Sterile Queensland fruit flies are set to be dropped from the sky above Cobram in a bid to curb the spread of the pest.
About two million sterile fruit flies per week will be released over about 16sqkm by a specialised small plane until the end of May with hopes the release of sterile flies will suppress the urban population and prevent it moving out into the surrounding horticultural areas.
Goulburn Murray Valley regional fruit fly co-ordinator Ross Abberfield said the release complemented the co-ordinated approach to the area-wide management of the pest undertaken as part of the GMV Regional Fruit Fly Project.
SIT is the rearing of male flies that are sterilised and released into the affected area.
The wild females that mate with a sterile male produce no offspring.
When released in large enough numbers, the release of sterile males can cause a population crash.
The release is part of a Hort Innovation project called SITplus, led by Macquarie University in collaboration with SARDI, Agriculture Victoria, NSW DPI, and Plant and Food Research.
The sterile flies arrived in Tatura last week, with the first release of sterile flies over Cobram scheduled for March 20, depending on weather.
The plane releasing sterile flies will make a limited number of passes over the Cobram urban area in a single flight, once a week during March through until about the end of May.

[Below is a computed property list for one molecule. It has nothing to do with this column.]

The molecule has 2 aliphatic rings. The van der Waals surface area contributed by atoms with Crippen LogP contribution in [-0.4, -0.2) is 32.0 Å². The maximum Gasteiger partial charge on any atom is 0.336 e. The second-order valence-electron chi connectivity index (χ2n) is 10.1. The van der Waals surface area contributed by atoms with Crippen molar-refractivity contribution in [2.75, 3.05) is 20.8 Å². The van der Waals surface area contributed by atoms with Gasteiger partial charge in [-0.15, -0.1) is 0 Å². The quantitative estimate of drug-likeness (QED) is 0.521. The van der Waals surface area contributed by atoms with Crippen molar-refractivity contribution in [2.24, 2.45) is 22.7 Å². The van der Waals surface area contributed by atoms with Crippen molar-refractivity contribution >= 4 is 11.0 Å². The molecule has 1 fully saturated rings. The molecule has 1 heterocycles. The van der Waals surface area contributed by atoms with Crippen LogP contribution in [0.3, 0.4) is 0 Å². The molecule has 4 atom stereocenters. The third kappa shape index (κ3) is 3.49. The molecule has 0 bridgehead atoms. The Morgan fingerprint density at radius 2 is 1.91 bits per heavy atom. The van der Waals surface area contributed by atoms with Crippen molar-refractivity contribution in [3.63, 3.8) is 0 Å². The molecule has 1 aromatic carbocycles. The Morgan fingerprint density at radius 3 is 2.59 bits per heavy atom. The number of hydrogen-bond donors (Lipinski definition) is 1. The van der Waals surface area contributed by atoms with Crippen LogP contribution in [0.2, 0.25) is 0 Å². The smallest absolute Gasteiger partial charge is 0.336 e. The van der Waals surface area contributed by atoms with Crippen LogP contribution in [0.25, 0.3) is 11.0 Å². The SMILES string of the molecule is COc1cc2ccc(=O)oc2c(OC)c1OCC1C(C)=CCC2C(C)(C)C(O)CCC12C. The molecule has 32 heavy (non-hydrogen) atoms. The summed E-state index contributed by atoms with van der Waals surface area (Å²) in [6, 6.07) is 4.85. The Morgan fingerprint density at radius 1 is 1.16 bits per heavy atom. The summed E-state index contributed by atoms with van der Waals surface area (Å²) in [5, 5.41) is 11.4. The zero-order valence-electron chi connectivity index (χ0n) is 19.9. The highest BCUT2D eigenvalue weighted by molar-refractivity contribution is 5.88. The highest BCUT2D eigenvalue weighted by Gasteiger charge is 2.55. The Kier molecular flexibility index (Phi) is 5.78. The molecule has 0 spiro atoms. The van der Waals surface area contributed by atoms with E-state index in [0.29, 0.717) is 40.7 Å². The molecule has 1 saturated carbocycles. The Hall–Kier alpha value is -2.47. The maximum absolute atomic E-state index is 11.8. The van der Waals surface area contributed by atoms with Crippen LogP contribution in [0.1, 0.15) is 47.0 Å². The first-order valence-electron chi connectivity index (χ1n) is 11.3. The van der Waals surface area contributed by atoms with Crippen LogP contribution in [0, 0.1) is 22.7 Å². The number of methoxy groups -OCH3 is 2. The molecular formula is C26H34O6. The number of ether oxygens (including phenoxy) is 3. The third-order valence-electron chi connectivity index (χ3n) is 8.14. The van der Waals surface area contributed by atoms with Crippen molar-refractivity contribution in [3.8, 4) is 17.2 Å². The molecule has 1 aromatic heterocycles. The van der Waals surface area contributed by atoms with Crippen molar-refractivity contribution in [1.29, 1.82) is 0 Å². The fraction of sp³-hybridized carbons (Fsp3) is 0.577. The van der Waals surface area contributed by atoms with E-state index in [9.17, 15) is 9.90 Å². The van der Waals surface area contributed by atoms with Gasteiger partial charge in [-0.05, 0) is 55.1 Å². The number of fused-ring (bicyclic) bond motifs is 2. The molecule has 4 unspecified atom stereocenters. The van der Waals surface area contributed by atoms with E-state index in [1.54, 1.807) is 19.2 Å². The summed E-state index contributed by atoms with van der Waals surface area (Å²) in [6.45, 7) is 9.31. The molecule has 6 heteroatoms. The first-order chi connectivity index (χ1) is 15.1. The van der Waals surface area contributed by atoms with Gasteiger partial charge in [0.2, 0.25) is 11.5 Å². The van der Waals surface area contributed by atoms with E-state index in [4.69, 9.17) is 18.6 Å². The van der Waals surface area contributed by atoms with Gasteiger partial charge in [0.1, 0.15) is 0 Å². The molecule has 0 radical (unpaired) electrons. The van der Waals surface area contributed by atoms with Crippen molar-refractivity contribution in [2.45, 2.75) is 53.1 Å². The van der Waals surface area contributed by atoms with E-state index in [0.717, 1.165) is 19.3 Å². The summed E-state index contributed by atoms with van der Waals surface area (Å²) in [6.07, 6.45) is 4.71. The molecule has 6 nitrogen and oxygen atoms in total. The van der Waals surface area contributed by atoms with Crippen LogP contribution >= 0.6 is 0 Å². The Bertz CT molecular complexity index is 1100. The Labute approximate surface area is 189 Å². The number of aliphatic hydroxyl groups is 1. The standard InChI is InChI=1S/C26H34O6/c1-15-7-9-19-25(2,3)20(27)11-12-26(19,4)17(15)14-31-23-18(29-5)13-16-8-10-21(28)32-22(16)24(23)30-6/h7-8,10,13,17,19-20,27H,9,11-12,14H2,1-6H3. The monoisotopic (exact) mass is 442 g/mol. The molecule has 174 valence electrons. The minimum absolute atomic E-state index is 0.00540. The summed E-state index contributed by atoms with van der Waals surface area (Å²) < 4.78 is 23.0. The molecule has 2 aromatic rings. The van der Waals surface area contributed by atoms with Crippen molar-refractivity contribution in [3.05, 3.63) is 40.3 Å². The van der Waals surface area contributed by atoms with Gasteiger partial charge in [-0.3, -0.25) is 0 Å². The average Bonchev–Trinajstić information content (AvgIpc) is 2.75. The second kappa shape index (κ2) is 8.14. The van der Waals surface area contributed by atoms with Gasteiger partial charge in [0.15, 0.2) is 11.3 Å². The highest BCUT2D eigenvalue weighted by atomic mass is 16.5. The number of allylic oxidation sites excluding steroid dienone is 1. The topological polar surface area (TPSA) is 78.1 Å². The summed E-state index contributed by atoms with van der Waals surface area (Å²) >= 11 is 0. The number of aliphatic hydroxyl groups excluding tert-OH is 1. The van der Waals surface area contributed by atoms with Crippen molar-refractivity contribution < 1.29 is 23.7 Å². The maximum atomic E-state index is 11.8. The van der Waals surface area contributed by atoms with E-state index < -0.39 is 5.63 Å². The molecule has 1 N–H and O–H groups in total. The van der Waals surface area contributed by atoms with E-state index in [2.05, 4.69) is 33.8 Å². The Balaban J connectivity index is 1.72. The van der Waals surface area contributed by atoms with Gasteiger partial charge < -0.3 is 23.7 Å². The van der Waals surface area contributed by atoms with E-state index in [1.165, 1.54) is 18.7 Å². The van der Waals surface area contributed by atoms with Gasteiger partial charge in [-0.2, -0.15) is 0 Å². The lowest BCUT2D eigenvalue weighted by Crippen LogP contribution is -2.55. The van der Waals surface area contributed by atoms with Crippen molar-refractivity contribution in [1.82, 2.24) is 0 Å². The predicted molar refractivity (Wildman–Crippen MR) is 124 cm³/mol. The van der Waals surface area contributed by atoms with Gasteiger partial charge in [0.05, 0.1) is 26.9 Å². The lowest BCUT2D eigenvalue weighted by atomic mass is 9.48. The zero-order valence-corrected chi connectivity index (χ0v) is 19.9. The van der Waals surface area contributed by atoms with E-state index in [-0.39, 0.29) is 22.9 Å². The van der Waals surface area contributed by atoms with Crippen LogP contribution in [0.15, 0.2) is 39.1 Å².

Sterile flies will be colour-coded by presence of a special dye visible under ultraviolet light, to distinguish them from wild flies in traps.
Additional traps will be installed around the drop zone to study the dispersal of the sterile flies and help scientists more accurately estimate the size of the wild fruit fly population.
This will inform future releases of sterile flies to ensure the ratio of sterile flies to wild flies is high enough to successfully compete with, and disrupt the breeding of, wild flies.
Cobram was selected as a release site due to its existing intensive trapping grid, the proximity of horticulture to the town, and support for the project from growers, Moira Shire Council, Berrigan Shire Council and the Goulburn Murray Valley Regional Fruit Fly Project.
The release of the sterile flies is part of a multi-pronged strategy that includes surveillance trapping, baiting, removal of unwanted or unmanaged host trees, and an extensive community awareness and education campaign.
Further releases will commence in Cobram next spring as wild flies become more active.